Roth receives UW System award for project exploring authentic membership of marginalized identity

Jason Roth with Dr. Dong Isbister
Jason Roth with Dr. Dong Isbister
Angela Miller, Jason Roth, and Emily Stier
Pictured left to right are Angela Miller, Jason Roth, and Emily Stier.

University of Wisconsin-Platteville alumnus Jason Roth, who earned a Bachelor of Arts in women, gender, and sexuality studies this May, recently received the UW System Women’s and Gender Studies Consortium undergraduate research award for a workshop he developed, “Who Gets to Represent Whom? Authentic Membership, Organic Voices, and Allyship.”

Since 2017, the WGSC has awarded selected undergraduate students across a variety of UW System campuses for their best practices in research, community outreach and scholarship in women’s and gender studies. The awardees are typically invited to present a poster or give a 10-minute presentation on their work.

Roth and the other awardees would have been recognized at the April conference “Resistance and Reimagination: Gender, Change, and the Arts,” co-convened by UW-Madison’s 4W Initiative, the WGSC and UW-Madison’s gender and women’s studies graduate students in Madison, Wisconsin, but the conference was cancelled due to the global pandemic COVID-19.

Roth developed a keen interest in the meaning of authentic membership and belonging after he began working with marginalized and underrepresented student groups at UW-Platteville. Driven by the interest, he conducted in-depth research during his senior year, which culminated in the formulation of the “Who Gets to Represent Whom?” workshop. Roth led the workshop at the university’s 2020 Midwest Culturally Inclusive Conference, held in February.

“For me, this project was very personal because of situations I experienced,” said Roth. “It became my goal to create and facilitate a conversation around what it truly means to be a part of a marginalized community. Oftentimes, parts of our identity are not visible to the eye. For example, millions of people live every day with a disability that is not overt, and they need support just as much as a person with a visible disability. From this place of understanding, we must then work to promote a more just world.”

“I am humbled to have received this award as it continues to prove that this is an important conversation we need to be having,” said Roth. “I hope that the work and conversation I began will create a lasting impact, so all people feel welcomed and supported at UW-Platteville and beyond.”

Roth expressed gratitude for the support and encouragement of his advisors, Dr. Dong Isbister, associate professor of women’s and gender studies at UW-Platteville; Dr. Pip Gordon, associate professor of English and coordinator of gay studies at UW-Platteville; and Dr. Travis Nelson, chair of the Departments of Social Sciences and Criminal Justice at UW-Platteville.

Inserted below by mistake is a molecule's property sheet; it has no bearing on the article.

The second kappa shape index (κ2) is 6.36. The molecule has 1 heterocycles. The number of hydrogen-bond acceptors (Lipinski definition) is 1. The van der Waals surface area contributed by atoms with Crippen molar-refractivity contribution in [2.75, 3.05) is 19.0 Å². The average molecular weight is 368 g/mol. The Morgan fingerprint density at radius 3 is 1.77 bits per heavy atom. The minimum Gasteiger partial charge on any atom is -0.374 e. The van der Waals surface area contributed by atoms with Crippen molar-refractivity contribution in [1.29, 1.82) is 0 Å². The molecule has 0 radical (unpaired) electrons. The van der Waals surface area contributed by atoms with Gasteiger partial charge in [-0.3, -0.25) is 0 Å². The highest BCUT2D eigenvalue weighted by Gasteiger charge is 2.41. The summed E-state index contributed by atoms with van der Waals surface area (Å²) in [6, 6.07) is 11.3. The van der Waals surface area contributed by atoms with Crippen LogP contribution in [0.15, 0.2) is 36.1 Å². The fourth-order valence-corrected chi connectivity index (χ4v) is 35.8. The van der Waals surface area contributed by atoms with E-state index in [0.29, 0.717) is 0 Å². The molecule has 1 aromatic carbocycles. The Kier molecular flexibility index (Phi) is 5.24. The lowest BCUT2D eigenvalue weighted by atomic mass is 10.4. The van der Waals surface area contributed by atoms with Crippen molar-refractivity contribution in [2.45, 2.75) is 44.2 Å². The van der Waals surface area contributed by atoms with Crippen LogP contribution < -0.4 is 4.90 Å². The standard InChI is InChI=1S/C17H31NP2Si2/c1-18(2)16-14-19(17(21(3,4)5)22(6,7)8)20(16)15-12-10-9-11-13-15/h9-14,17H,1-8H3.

“This award recognizes the awardees for their research, community outreach and scholarship in Women’s and Gender Studies; celebrates their accomplishments; and motivates them to continue with their endeavors to achieve their life or career goals,” said Isbister, who worked closely with Roth as he pursued a major in women, gender, and sexuality studies. “Jason’s research addressed a very important topic on campuses, where solidarity and allyship are essential components of student well-being.”

Gordon, agreed, adding, “I am always impressed with any student who engages in unique research on a project that they are passionate about. Jason doesn't just skim the surface. He wants to know more and is willing to do the hard work of uncovering information through his thoughtful research.”

Gordon worked closely with Roth as he pursued a certificate in gay and lesbian studies. He also taught Roth in several classes, including two directed studies. In summer 2019, Gordon led a directed study with Roth on the art of writing queer biography.

“Jason has been pursuing a project on the life of Patricia Doyle, but documents directly about her have been difficult to find, so I worked with him on how to read archival material and research historical context to reconstruct biographical data,” said Gordon. “This process is helpful for researching queer lives, which are often neglected in formal academic work, and helped him consider ways to uncover Doyle's unique contributions to UW-Platteville because, as a woman striving for gender diversity, she faced similar challenges and, frankly, similar marginalization.”

Roth also expressed gratitude for everyone who helped him along his journey.

“It is through their continued support that I have learned and grown as an individual,” he said. “I graduated this May because they pushed me to be my very best.

During his tenure at UW-Platteville, Roth worked for the university’s Doyle Center for Gender and Sexuality and the Department of Campus Climate. He also was a member of the Alliance, the university’s LGBTQ+ and ally student organization, and studied representation of marginalized identities, advocacy work for Two-Spirit identities and masculinity studies.